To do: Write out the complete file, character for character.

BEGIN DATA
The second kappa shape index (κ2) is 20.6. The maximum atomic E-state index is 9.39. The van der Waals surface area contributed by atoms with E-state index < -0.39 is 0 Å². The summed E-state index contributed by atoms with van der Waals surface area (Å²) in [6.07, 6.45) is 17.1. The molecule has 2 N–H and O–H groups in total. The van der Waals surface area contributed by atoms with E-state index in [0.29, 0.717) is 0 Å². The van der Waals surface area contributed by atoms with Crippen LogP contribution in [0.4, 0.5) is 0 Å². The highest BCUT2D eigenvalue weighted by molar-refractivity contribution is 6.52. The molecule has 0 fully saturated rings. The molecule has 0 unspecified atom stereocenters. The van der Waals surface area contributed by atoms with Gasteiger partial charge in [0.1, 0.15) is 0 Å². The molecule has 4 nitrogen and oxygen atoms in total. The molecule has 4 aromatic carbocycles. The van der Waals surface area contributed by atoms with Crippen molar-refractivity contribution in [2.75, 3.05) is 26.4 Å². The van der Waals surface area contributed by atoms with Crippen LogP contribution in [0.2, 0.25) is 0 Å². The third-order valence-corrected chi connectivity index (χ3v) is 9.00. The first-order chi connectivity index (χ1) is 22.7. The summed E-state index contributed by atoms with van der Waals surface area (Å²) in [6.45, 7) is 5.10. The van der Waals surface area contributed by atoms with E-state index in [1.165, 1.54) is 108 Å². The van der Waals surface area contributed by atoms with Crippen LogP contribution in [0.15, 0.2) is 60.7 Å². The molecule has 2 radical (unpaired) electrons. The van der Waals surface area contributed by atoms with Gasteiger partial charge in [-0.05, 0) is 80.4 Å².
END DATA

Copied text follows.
The second kappa shape index (κ2) is 20.6. The maximum atomic E-state index is 9.39. The van der Waals surface area contributed by atoms with E-state index < -0.39 is 0 Å². The summed E-state index contributed by atoms with van der Waals surface area (Å²) in [6.07, 6.45) is 17.1. The molecule has 2 N–H and O–H groups in total. The van der Waals surface area contributed by atoms with E-state index in [0.29, 0.717) is 0 Å². The van der Waals surface area contributed by atoms with Crippen LogP contribution in [0.4, 0.5) is 0 Å². The highest BCUT2D eigenvalue weighted by molar-refractivity contribution is 6.52. The molecule has 0 fully saturated rings. The molecule has 0 unspecified atom stereocenters. The van der Waals surface area contributed by atoms with Gasteiger partial charge in [0.1, 0.15) is 0 Å². The molecule has 4 nitrogen and oxygen atoms in total. The molecule has 4 aromatic carbocycles. The van der Waals surface area contributed by atoms with Crippen molar-refractivity contribution in [2.75, 3.05) is 26.4 Å². The van der Waals surface area contributed by atoms with Crippen LogP contribution in [0.2, 0.25) is 0 Å². The third-order valence-corrected chi connectivity index (χ3v) is 9.00. The first-order chi connectivity index (χ1) is 22.7. The summed E-state index contributed by atoms with van der Waals surface area (Å²) in [6.45, 7) is 5.10. The van der Waals surface area contributed by atoms with E-state index in [1.165, 1.54) is 108 Å². The van der Waals surface area contributed by atoms with Crippen LogP contribution in [0.15, 0.2) is 60.7 Å². The molecule has 2 radical (unpaired) electrons. The van der Waals surface area contributed by atoms with Gasteiger partial charge in [-0.05, 0) is 80.4 Å².